Time flies when there's so much to do, and it's been awhile since my last post! I have been researching articles for my paper, and slogging away through the initial draft process. It's been a challenging experience, but I've been learning so much!
Although there are many articles in the area of assistive robots, they are either focused on technical aspects, or emphasize views of designers, technologists, and other parties who are not the intended end-users. I'm not suggesting that their views are unimportant, yet I think it's perplexing that the most relevant persons, namely older adults, have played only a minor part in the conceptualization and testing of products. Then, I read a few mind-opening articles: one written by Peine, Rollwagen, and Neven (2014), and the other written by Neven (2010).
|Me, as a chubby-cheeked 3-year old, posing with relatives.|
Peine et al. wrote about how stereotypical assumptions of older adults leads researchers and designers to create products that lack meaningfulness, thereby overpowering older adults' potential to be co-producers in creating innovative products. Moreover, Peine et al. call critical attention to the paternalistic view in gerontechnology where older adults are expected to be the passive recipients of products.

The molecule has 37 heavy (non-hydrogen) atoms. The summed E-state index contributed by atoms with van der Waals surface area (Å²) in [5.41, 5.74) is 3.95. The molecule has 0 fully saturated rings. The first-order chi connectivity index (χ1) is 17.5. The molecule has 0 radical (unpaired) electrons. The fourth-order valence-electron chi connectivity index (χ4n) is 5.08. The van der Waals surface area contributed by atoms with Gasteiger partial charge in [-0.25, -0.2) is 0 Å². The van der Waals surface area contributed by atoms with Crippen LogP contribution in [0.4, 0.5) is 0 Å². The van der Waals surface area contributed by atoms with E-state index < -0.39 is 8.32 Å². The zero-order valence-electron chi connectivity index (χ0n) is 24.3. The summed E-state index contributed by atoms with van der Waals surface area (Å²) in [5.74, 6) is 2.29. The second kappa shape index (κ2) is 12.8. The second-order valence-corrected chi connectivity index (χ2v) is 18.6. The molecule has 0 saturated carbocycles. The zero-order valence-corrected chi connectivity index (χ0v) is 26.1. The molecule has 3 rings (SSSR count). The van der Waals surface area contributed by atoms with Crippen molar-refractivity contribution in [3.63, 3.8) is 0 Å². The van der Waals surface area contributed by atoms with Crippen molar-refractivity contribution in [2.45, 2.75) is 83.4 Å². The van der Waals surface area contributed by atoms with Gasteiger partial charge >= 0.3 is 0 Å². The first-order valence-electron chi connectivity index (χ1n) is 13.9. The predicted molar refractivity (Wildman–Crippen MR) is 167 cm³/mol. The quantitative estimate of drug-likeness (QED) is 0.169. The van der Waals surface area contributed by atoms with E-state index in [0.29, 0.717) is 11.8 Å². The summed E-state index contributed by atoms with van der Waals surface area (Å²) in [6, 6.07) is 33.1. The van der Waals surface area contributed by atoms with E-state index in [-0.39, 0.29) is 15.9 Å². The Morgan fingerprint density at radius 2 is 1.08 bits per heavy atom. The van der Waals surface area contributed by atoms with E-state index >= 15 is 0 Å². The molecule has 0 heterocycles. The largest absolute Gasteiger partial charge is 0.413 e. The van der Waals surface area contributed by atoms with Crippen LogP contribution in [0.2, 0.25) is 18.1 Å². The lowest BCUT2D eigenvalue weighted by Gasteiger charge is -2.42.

Likewise, Neven found that older participants in robot user-studies saw themselves as test users, rather than old people that such products were designed for. Many in Neven's study viewed themselves as healthy and active, thus they felt they were assisting research to help others who were weak and socially isolated. The authors in both articles point to the negative ways of how assistive products are positioned -- as aides for older persons who need help due to age-related declines, rather than as useful devices for individuals who wish to enhance their independence.
These articles really made me think. If I were the intended recipient of such products, I would be offended by the ageist views that are assumed as fact concerning older persons, such as being tech-averse, ignorant, or slow and decrepit. It makes me understand one reason (out of many) for the discrepancy between the availability of robotics products and the lack of older users. There's still more I can say about this issue, but I have to get back to writing my draft! Thank you, as always, for visiting. I hope to post again within a few weeks, but please feel free to comment.